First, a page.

Arts and Entertainment
Graham Norton was back in the commentating seat for Eurovision 2015

Arts and Entertainment
Richard Hammond, Jeremy Clarkson and James May on stage

Arts and Entertainment
The light stuff: Britt Robertson and George Clooney in ‘Tomorrowland: a World Beyond’
film review
Arts and Entertainment
Reawakening: can Jon Hamm’s Don Draper find enlightenment in the final ‘Mad Men’?
tv reviewNot quite, but it's an enlightening finale for Don Draper spoiler alert
Arts and Entertainment
Breakfast Show’s Nick Grimshaw

Arts and Entertainment

Arts and Entertainment
'Youth' cast members Paul Dano, Jane Fonda, Harvey Keitel, Rachel Weisz, and Michael Caine pose for photographers at Cannes Film Festival
Arts and Entertainment
Adam West as Batman and Burt Ward and Robin in the 1960s Batman TV show

Arts and Entertainment
I am flute: Azeem Ward and his now-famous instrument
Arts and Entertainment
A glass act: Dr Chris van Tulleken (left) and twin Xand get set for their drinking challenge
TV review
Arts and Entertainment
MIA perform at Lovebox 2014 in London Fields, Hackney

Arts and Entertainment
Finnish punk band PKN hope to enter Eurovision 2015 and raise awareness for Down's Syndrome

Arts and Entertainment
William Shakespeare on the cover of John Gerard's The Herball or Generall Historie of Plantes

Arts and Entertainment

Game of Thrones review
Arts and Entertainment
Grayson Perry dedicates his Essex home to Julie

Potter's attempt to create an Essex Taj Mahal was a lovely treat

Arts and Entertainment
A scene from the original Swedish version of the sci-fi TV drama ‘Real Humans’
Arts and Entertainment
Hugh Keays-Byrne plays Immortan Joe, the terrifying gang leader, in the new film
filmActor who played Toecutter returns - but as a different villain in reboot
Arts and Entertainment
Charlize Theron as Imperator Furiosa in Mad Max: Fury Road
Latest stories from i100
Have you tried new the Independent Digital Edition apps?

ES Rentals

    Independent Dating

    By clicking 'Search' you
    are agreeing to our
    Terms of Use.

    Fifa corruption: The 161-page dossier that exposes the organisation's dark heart

    The 161-page dossier that exposes Fifa's dark heart

    How did a group of corrupt officials turn football’s governing body into what was, in essence, a criminal enterprise? Chris Green and David Connett reveal all
    Mediterranean migrant crisis: 'If Europe thinks bombing boats will stop smuggling, it will not. We will defend ourselves,' says Tripoli PM

    Exclusive interview with Tripoli PM Khalifa al-Ghweil

    'If Europe thinks bombing boats will stop smuggling, it will not. We will defend ourselves'
    Raymond Chandler's Los Angeles: How the author foretold the Californian water crisis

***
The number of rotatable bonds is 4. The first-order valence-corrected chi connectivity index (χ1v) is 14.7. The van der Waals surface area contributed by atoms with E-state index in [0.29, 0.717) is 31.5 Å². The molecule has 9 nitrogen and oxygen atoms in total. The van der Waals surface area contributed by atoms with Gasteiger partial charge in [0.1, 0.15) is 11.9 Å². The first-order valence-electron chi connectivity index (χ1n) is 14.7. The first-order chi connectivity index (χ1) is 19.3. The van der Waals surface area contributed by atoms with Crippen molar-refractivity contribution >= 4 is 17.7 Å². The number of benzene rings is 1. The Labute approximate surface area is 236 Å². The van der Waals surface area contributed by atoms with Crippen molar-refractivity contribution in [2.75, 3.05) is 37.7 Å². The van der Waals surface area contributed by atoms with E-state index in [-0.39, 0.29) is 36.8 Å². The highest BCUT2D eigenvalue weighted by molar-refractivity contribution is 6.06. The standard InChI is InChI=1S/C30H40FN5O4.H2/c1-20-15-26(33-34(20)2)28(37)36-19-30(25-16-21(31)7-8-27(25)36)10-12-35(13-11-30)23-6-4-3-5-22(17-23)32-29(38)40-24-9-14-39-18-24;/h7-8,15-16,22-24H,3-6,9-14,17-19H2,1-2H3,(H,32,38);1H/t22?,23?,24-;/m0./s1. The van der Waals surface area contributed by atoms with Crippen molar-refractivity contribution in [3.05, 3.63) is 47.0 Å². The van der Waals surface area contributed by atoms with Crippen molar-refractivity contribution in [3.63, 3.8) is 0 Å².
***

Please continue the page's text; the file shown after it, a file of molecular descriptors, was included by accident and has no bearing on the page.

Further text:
Raymond Chandler's Los Angeles

    How the author foretold the Californian water crisis
    Chinese artist who posted funny image of President Xi Jinping facing five years in prison as authorities crackdown on dissent in the arts

    Art attack

    Chinese artist who posted funny image of President Xi Jinping facing five years in prison
    Marc Jacobs is putting Cher in the limelight as the face of his latest campaign

    Cher is the new face of Marc Jacobs

    Alexander Fury explains why designers are turning to august stars to front their lines
    Parents of six-year-old who beat leukaemia plan to climb Ben Nevis for cancer charity

    'I'm climbing Ben Nevis for my daughter'

    Karen Attwood's young daughter Yasmin beat cancer. Now her family is about to take on a new challenge - scaling Ben Nevis to help other children
    10 best wedding gift ideas

    It's that time of year again... 10 best wedding gift ideas

    Forget that fancy toaster, we've gone off-list to find memorable gifts that will last a lifetime
    Paul Scholes column: With the Premier League over for another year, here are my end of season awards

    Paul Scholes column

    With the Premier League over for another year, here are my end of season awards
    Heysel disaster 30th anniversary: Liverpool have seen too much tragedy to forget fateful day in Belgium

    Liverpool have seen too much tragedy to forget Heysel

    Thirty years ago, 39 fans waiting to watch a European Cup final died as a result of a fatal cocktail of circumstances. Ian Herbert looks at how a club dealt with this tragedy
    Amir Khan vs Chris Algieri: Khan’s audition for Floyd Mayweather may turn into a no-win situation, says Frank Warren

    Khan’s audition for Mayweather may turn into a no-win situation

    The Bolton fighter could be damned if he dazzles and damned if he doesn’t against Algieri, the man last seen being decked six times by Pacquiao, says Frank Warren
    Blundering Tony Blair quits as Middle East peace envoy – only Israel will miss him

    Blundering Blair quits as Middle East peace envoy – only Israel will miss him

    For Arabs – and for Britons who lost their loved ones in his shambolic war in Iraq – his appointment was an insult, says Robert Fisk
    Fifa corruption arrests: All hail the Feds for riding to football's rescue

    Fifa corruption arrests

    All hail the Feds for riding to football's rescue, says Ian Herbert
    Isis in Syria: The Kurdish enclave still resisting the tyranny of President Assad and militant fighters

    The Kurdish enclave still resisting the tyranny of Assad and Isis

    In Syrian Kurdish cantons along the Turkish border, the progressive aims of the 2011 uprising are being enacted despite the war. Patrick Cockburn returns to Amuda
    How I survived Cambodia's Killing Fields: Acclaimed surgeon SreyRam Kuy celebrates her mother's determination to escape the US

    How I survived Cambodia's Killing Fields

    Acclaimed surgeon SreyRam Kuy celebrates her mother's determination to escape to the US
    Stephen Mangan interview: From posh buffoon to pregnant dad, the actor has quite a range

    How Stephen Mangan got his range

    Posh buffoon, hapless writer, pregnant dad - Mangan is certainly a versatile actor